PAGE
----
There have been many books written about the visual arts, from historical points of view to critical analysis.
Of course, there are many definitions about what constitutes art. In fact, there could be as many definitions of what art is as there are people looking at it.
Without getting too entrenched with what constitutes art, let’s look at why artists make art. Again, that can be slightly different for every artist.
Perhaps they create art for personal enjoyment and satisfaction, or it is their way to communicate to others. The act of creating art could be to simply record a time, place, person, or thing. The reasons can get complicated, such as increasing global understanding, or an attempt to reinforce cultural traditions. The art could even be made in order to affect social change.
The work of local artist Petronio Bendito now on display at the Art Museum of Greater Lafayette, titled “Natural Disaster Color,” is a perfect example of a person creating art in order to increase our global understanding and awareness, and in this case our understanding of worldwide natural disasters.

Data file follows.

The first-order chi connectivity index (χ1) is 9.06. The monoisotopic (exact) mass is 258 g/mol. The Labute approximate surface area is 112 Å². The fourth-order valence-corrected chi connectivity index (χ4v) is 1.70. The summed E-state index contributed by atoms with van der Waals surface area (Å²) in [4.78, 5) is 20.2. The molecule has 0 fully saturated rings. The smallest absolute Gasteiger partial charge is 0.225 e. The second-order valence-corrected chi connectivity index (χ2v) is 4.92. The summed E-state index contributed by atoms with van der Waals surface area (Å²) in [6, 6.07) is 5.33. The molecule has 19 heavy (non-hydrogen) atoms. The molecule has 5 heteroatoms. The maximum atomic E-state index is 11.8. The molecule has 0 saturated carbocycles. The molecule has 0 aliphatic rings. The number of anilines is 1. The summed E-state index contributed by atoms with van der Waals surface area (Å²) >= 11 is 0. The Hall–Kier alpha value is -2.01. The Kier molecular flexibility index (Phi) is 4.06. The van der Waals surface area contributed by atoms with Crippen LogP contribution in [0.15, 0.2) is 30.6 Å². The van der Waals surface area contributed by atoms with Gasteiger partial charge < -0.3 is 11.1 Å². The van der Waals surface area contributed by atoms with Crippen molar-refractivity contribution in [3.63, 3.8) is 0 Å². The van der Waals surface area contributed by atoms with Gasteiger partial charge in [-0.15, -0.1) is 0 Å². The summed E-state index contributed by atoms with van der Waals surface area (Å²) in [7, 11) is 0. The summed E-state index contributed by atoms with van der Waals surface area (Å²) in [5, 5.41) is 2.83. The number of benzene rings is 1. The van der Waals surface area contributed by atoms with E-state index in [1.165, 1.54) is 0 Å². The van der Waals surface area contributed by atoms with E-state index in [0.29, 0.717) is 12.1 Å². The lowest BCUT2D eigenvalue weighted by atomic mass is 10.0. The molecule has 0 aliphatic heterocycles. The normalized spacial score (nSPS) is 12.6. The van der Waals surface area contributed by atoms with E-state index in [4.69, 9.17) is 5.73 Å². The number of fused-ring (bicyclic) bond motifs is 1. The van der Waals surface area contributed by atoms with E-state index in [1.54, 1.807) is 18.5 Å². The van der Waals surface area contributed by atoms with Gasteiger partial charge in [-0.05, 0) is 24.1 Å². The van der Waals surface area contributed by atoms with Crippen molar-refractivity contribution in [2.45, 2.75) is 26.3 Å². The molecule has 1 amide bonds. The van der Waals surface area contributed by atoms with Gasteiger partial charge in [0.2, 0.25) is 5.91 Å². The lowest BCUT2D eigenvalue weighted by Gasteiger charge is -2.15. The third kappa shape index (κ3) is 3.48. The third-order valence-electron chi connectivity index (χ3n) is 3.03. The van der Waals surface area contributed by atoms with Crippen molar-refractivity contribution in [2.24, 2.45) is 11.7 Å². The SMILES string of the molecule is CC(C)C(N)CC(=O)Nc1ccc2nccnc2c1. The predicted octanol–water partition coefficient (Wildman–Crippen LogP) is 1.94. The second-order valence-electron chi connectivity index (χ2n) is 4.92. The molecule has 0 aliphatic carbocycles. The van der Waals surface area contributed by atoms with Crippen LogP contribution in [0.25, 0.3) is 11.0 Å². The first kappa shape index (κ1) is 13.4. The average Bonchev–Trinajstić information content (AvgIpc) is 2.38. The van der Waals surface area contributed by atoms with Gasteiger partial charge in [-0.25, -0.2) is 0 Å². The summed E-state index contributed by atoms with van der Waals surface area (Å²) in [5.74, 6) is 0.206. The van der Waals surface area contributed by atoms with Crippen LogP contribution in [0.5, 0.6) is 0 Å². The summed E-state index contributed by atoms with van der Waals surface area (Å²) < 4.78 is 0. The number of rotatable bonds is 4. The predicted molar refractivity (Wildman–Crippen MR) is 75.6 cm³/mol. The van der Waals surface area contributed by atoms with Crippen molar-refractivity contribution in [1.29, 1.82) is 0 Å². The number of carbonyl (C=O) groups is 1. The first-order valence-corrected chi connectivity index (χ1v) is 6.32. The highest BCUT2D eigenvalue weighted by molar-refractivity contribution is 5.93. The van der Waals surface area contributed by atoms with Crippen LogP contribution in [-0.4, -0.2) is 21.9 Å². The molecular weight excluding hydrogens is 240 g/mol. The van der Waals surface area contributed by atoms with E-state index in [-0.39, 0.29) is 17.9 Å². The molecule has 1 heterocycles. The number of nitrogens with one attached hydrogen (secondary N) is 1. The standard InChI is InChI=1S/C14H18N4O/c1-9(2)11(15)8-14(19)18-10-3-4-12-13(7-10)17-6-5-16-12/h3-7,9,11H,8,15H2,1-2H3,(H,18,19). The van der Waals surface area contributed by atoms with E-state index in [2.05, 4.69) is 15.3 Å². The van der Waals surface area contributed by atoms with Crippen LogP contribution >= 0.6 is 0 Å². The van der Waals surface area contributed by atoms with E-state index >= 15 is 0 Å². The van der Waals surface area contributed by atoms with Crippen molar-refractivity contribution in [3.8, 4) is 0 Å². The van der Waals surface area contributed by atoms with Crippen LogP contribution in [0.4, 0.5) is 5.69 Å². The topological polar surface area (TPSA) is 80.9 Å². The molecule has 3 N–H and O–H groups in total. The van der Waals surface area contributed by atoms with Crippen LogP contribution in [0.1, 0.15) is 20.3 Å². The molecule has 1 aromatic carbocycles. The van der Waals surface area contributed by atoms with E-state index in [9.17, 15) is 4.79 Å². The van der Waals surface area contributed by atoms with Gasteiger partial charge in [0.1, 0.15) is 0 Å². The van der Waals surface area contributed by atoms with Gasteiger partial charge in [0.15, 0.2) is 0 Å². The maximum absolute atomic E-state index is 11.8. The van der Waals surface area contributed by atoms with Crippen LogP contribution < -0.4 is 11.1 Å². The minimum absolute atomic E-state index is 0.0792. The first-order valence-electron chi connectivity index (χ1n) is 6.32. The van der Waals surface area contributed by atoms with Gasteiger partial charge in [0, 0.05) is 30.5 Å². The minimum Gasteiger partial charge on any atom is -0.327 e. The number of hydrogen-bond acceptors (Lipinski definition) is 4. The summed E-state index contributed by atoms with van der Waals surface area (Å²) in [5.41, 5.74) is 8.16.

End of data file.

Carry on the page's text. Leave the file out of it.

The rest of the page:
Bendito has for the past decade examined exact color. This exhibit is based on the artist’s examination of the colors found in pictures taken after natural disasters.
Within numerous images of the aftermath of disasters that show misery, anguish, and destruction, the artist has concentrated on matching many of the colors within these images. Those colors are then used in the creation of his computer-generated prints.
The results are linear, optical and geometrical color layouts that use the exact colors that the artist found in the original disaster images.
Viewing these large prints should not be a hasty situation. Each work of art should be looked at leisurely in order to give each viewer’s eyes time to adjust to the coloration and linear layout of each work of art. When each piece is looked at over a longer period of time, interesting things begin to happen optically.
These well-organized compositions begin to visually ebb and flow as well as create a sense of depth. Bendito has taken something as dark as disaster and has added by creative study and manipulation the human light of hope and emergence.
Tom Shafer provides insight about art exhibits in Greater Lafayette. Email him at orieshafer@ hotmail.com.
If you go
What: “Natural Disaster Color” by Petronio Bendito
Where: Art Museum of Greater Lafayette, 102 S. 10th St.
Hours: 11 a.m.-4 p.m. daily
For more information: Call 765-742-1128 or visit www.artlafayette.org.
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